Last year, Hong Kong racegoers knew the fate of their Royal Ascot challenge after the first of 30 races over the five-day carnival; this year, they will have to wait for their fun.
It is not until Saturday that Richard Gibson-trained sprinter Gold-Fun will line up over the straight 1,200m in the Diamond Jubilee Stakes.
Historically, the Europeans have proved vulnerable to classy overseas challengers in this division; last year the race went to US-trained Undrafted beating Aussie sprinter Brazen Beau, whilst those with longer memories will remember Cape Of Good Hope landing the prize for Hong Kong the year the meeting was run at York. Little Bridge also won the 1,000m King’s Stand for Hong Kong in 2012 and Gold-Fun’s form stacks up pretty well against that pair.
His second to Peniaphobia at the international meeting in December is a classy piece of form and crucially, he has also been kept fresh, thus hopefully avoiding the “one race too far” scenario that seemed to find out Able Friend in last year’s Queen Anne.
There are however new challenges to be faced in both the straight track – he has only raced round a bend – and with plenty of rain falling in the days running up to the meeting, the likelihood of softer ground than he has raced on before.
Another problem for Gold-Fun is that he may be coming up against a vintage crop of four-year-old English sprinters. Having been in the shadow of champion sprinter Muhaarar last year, his retirement at the end of his three-year-old season has seen them come into their own this campaign, regularly beating their older counterparts and a trio in particular will provide tough opposition.
Magical Memory has already won two Group races this season but it could be Twilight Son and The Tin Man who will prove the main dangers. They are both proven under the conditions, having finished second and fourth respectively to Muhaarar over the course and distance on good to soft ground on British Champions Day.
Twilight Son ran much better than it looked at York on his return, racing on the slower part of the track and away from where the race developed. His trainer Henry Candy has a good record with classy sprinters and broke a losing spell recently, suggesting his horses may be about to strike form. Already a Group One winner, expect Twilight Son to be a big player.
The Tin Man looked anything but rusty on his return at Windsor, readily settling the race with a smart turn of foot, and he is from the family of Deacon Blues, who James Fanshawe also trained to win a big Ascot sprint. Whilst Gold-Fun may have form to match previous Hong Kong winners, he may find that this time the home challenge is a tougher nut to crack.
The Tuesday and Thursday cards are being simulcast in Hong Kong and hold plenty of international interest. In the opening Queen Anne, Tepin bids to become a rare older US-trained horse to win a major European turf race. Away from Lasix, without her nasal strip and with the likelihood of soft ground, she represents poor value as she seeks to enhance her reputation before a hoped for liaison with Frankel.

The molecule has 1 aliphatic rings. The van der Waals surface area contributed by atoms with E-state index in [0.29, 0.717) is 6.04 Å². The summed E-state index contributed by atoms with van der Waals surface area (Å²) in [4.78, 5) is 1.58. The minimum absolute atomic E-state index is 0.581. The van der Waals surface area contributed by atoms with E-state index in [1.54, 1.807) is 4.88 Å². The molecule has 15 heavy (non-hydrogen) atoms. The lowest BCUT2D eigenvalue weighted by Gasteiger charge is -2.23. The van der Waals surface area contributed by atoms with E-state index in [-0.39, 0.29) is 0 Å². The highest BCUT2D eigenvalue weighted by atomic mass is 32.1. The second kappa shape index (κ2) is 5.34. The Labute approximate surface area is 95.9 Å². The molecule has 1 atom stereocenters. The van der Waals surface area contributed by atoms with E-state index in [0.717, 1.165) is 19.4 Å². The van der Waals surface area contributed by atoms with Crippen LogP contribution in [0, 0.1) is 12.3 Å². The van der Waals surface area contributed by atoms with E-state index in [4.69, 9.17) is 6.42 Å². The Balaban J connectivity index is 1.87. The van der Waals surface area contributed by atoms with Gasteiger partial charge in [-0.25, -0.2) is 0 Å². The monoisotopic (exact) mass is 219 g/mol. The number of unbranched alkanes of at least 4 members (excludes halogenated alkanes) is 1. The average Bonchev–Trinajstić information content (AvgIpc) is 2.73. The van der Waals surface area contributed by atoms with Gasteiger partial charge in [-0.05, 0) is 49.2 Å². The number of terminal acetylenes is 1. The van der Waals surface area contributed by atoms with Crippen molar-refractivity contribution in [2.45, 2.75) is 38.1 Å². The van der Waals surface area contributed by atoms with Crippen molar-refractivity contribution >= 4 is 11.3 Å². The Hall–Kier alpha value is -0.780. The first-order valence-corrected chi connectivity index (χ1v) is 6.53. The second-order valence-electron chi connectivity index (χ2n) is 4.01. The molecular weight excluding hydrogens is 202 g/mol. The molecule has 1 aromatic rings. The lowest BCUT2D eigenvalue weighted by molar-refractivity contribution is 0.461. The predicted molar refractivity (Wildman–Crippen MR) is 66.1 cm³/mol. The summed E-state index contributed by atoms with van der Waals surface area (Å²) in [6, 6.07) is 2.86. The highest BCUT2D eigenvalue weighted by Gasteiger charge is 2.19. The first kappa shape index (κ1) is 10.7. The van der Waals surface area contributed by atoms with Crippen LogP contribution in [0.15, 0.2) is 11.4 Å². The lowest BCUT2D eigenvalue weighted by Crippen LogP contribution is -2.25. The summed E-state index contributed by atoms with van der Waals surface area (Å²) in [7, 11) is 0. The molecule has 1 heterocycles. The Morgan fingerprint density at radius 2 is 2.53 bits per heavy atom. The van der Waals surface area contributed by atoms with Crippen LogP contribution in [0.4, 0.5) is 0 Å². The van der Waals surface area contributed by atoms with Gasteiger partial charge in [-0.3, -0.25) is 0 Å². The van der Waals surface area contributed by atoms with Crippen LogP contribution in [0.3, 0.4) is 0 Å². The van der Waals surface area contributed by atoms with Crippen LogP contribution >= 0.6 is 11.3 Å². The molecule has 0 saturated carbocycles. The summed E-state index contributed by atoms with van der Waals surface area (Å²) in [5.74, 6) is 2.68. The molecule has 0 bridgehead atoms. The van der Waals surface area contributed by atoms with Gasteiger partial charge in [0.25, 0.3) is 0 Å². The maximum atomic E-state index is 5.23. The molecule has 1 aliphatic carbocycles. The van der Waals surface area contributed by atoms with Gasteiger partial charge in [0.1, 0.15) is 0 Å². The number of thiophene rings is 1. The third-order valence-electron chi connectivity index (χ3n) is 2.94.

How good does Tepin look in the British sunshine? pic.twitter.com/If1VSCtKgv— GBRI (@GBRI_UK) June 9, 2016
With Solow sidelined through injury, the opposition is not strong so deciding what to take her on with is tricky, but Endless Drama ran really well off a long absence in the Lockinge and could well progress markedly with that under his belt.
Mongolian Saturday, three places behind Gold-Fun at Sha Tin in December, lines up in the King’s Stand on the first day and a good run would hearten the Gibson camp, but he looks to have a bit to find with another smart set of four-year-olds in Profitable, Jungle Cat and Waady.
On Thursday, the feature Gold Cup looks more straightforward with Aidan O’Brien trained Order Of St George looking another classy stayer from the yard to have this race at his mercy. Big Orange and, if it comes up soft, Clever Cookie can add value to the quinellas.
The potential superstar of the week could be Japanese ace A Shin Hikari in the Prince Of Wales’s Stakes on Wednesday. Sha Tin racegoers can hardly fail to forget that blazing performance in the Longines Hong Kong Cup and he showed his versatility when adopting different tactics on different ground when decimating the Prix d’Ispahan field at Chantilly. Connections are on record as saying he would prefer better ground, but soft conditions would be very much against several of his key rivals and he could give Japan a first success at the Royal Ascot meeting.
This year’s Royal Ascot really has attracted quality horses from right around the globe, and this time, Hong Kong fans will be hoping that the best is saved until last.
Richard Hoiles is a presenter on Racing UK. Watch every race from Royal Ascot and 34 of the UK’s best racecourses with Racing UK International at intl.racinguk.com